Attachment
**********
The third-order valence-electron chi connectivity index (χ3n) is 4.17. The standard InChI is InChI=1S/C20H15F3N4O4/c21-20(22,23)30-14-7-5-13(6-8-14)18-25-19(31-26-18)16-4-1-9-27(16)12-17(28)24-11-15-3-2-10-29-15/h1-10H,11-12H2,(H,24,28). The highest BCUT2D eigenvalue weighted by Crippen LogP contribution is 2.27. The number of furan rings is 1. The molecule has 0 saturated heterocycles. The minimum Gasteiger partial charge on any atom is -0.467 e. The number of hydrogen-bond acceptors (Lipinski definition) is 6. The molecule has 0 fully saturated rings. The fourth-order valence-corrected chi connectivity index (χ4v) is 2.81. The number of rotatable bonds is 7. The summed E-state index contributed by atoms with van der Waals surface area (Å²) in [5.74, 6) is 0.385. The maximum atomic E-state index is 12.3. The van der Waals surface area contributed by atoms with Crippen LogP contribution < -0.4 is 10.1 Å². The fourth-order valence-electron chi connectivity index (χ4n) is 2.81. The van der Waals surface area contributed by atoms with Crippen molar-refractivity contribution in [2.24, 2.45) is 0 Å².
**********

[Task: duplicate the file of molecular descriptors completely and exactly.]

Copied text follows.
The third-order valence-electron chi connectivity index (χ3n) is 4.17. The standard InChI is InChI=1S/C20H15F3N4O4/c21-20(22,23)30-14-7-5-13(6-8-14)18-25-19(31-26-18)16-4-1-9-27(16)12-17(28)24-11-15-3-2-10-29-15/h1-10H,11-12H2,(H,24,28). The highest BCUT2D eigenvalue weighted by Crippen LogP contribution is 2.27. The number of furan rings is 1. The molecule has 0 saturated heterocycles. The minimum Gasteiger partial charge on any atom is -0.467 e. The number of hydrogen-bond acceptors (Lipinski definition) is 6. The molecule has 0 fully saturated rings. The fourth-order valence-corrected chi connectivity index (χ4v) is 2.81. The number of rotatable bonds is 7. The summed E-state index contributed by atoms with van der Waals surface area (Å²) in [5.74, 6) is 0.385. The maximum atomic E-state index is 12.3. The van der Waals surface area contributed by atoms with Crippen LogP contribution < -0.4 is 10.1 Å². The fourth-order valence-electron chi connectivity index (χ4n) is 2.81. The van der Waals surface area contributed by atoms with Crippen molar-refractivity contribution in [2.24, 2.45) is 0 Å².